“The Pope likes New York and what it stands for”, asserts Jeff Israely in a rather decent article on the Roman Pontiff by the American press (“The American Pope” Time April 3, 2008), examining Benedict’s relationship with the American people and his perspectives on the relationship between “church and state” within our country:
“I think he’s really fascinated by the city and what it represents,” says Raphaela Schmid, a Rome-based German with the Becket Fund for Religious Liberty, who knows him. “It’s about people being two things at once, like Italian Americans or Chinese Americans. He’s interested in that idea of coexistence.”
Israely disputes the idea that the so-called “Vatican enforcer” harbors an antagonism toward “the democratic, pluralistic values that constitute (on our good days) the American brand”:
… A survey of the 80-year-old Pontiff’s writings over the decades and testimonies from those who know him suggests that Benedict has a soft spot for Americans and finds considerable value in his U.S. church, the third largest Catholic congregation in the world. Most intriguing, he entertains a recurring vision of an America we sometimes lose sight of: an optimistic and diverse but essentially pious society in which faiths and a faith-based conversation on social issues are kept vital by the Founding Fathers’ decision to separate church and state. It’s not a stretch to say the Pope sees in the U.S.–or in some kind of idealized version of it–a civic model and even an inspiration to his native Europe
According to Israely, during his stint as peritus during the Second Vatican Council, Joseph Ratzinger was sympathetic to the arguments of the U.S. delegation (John Courtney Murray?) in the debate over religious freedom:
Conservatives opposed [religious freedom]: states must sponsor faith, and the faith should be Roman Catholic. The Americans argued that religious liberty was morally imperative and–from experience–that in a multireligious state, Catholicism could best thrive when the government could not play favorites. The council sided with them, and Ratzinger, anticipating a world composed of jostling religious pluralities, heartily approved. In a 1966 analysis, he wrote, “In a critical hour, Council leadership passed from Europe to the young Churches of America and [their allies],” who “were really opening up the way to the future.”
Israely admits that Ratzinger’s appreciation for the American conception of religious freedom “did not extend to an acceptance that all roads to salvation are equal or to a license for democracy within his church” (how could it, really?) — nonetheless:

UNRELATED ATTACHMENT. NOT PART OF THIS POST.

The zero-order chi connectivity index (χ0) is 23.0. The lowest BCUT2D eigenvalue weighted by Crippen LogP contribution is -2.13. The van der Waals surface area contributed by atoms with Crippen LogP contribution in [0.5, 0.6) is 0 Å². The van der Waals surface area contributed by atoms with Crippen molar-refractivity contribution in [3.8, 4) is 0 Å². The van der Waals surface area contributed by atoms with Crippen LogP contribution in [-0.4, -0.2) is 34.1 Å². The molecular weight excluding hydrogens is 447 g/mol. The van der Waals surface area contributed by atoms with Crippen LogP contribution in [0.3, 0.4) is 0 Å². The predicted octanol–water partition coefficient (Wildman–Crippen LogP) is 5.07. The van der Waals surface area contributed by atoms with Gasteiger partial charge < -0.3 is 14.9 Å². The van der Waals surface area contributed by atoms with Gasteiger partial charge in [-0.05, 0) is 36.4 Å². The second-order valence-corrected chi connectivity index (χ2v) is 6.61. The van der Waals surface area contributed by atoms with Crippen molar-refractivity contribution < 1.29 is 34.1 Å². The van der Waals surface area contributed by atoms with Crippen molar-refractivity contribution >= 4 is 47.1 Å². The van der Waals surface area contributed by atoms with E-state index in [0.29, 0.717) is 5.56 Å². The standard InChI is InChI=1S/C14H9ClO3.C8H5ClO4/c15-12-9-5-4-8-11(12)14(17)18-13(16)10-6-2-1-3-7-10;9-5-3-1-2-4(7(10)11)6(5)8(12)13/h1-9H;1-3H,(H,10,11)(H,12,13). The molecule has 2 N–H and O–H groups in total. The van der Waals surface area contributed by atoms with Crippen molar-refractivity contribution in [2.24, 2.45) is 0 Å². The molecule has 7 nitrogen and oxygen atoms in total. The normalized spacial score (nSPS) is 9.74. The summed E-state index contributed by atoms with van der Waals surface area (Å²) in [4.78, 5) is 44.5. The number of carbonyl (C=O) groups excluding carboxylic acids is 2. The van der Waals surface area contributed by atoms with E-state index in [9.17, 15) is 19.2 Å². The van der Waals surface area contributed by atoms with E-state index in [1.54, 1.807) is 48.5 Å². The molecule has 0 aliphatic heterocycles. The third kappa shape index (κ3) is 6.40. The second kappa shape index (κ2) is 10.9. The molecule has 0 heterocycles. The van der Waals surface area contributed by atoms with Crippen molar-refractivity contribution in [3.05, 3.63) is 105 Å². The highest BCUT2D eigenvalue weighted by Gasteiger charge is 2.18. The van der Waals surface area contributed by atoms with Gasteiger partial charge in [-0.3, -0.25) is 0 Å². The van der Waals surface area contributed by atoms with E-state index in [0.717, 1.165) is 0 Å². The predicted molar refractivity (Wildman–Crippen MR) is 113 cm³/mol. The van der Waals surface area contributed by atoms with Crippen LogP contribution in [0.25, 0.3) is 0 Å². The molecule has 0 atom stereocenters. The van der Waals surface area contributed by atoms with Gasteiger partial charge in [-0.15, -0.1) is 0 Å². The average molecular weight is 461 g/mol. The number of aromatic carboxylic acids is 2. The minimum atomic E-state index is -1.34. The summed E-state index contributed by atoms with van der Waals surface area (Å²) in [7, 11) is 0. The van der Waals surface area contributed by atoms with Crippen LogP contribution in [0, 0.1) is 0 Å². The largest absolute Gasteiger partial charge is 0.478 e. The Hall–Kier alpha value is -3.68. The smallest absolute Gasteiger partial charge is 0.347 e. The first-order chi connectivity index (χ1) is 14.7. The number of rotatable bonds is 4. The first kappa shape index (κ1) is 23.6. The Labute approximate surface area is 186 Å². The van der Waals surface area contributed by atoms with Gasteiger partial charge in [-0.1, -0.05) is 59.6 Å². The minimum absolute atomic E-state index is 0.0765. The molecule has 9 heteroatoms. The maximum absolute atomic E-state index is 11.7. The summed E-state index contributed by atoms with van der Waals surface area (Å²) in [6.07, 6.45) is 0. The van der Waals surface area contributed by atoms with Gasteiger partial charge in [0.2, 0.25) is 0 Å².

[Benedict] came to respect the way Catholic leaders in the U.S. went about their business. A current (non-American) CDF official notes that the U.S. church is the only one that keeps a “serious” doctrinal office rather than an unthinking rubber stamp or an old-boys’ club; when conflicts arise, its bishops are actually prepared to discuss them. Moreover, says Levada, “he seems to recognize that we’re plain speakers. We don’t hide behind words.”
The Pope also admires the Americans’ role as, in the words of one cleric, “intellectual first responders,” especially as the country’s great network of Catholic hospitals wrestles with novel problems of medical ethics. “Through the great sphere of worldly experience that the Church has in America,” Benedict wrote, “as well as through her faith experience, decisive influences can be passed on.” He has shown his comfort with the direct and thoroughly American approach by appointing Americans to the No. 1 and No. 3 spots in his powerful former office [The Congregation for the Doctrine of the Faith].
It bemoans the European Union’s refusal to acknowledge Christianity in a draft constitution, and Pera wonders about bringing back some kind of multidenominational “Christian civil religion.” In response, Ratzinger cites Alexis de Tocqueville’s Democracy in America and makes the case that America’s Founding Fathers were pious men of different denominations who wrote the First Amendment prohibiting state establishment (that is, sponsorship) of religion precisely because sponsorship would stifle all non-established creeds–which they hoped would achieve full and varied flower.
Of course, no such bloom would occur if the American soil were not already faith-saturated. But Ratzinger believes in America’s “obvious spiritual foundation,” its natural, Puritan-instilled DNA. He is well aware that this is eroding; he thinks we watch too much TV and fears that American secularization is proceeding at an “accelerated pace.” But he insists that there is a “much clearer and implicit sense” in the U.S. than in Europe of a morality “bequeathed by Christianity.” He has also given earnest thought to the mechanics of this civil religion, specifying that to affect the moral consensus, it is not enough for Catholics to rub shoulders with other Christians; they must translate their concerns from doctrinal language into a “public theology” accessible to all.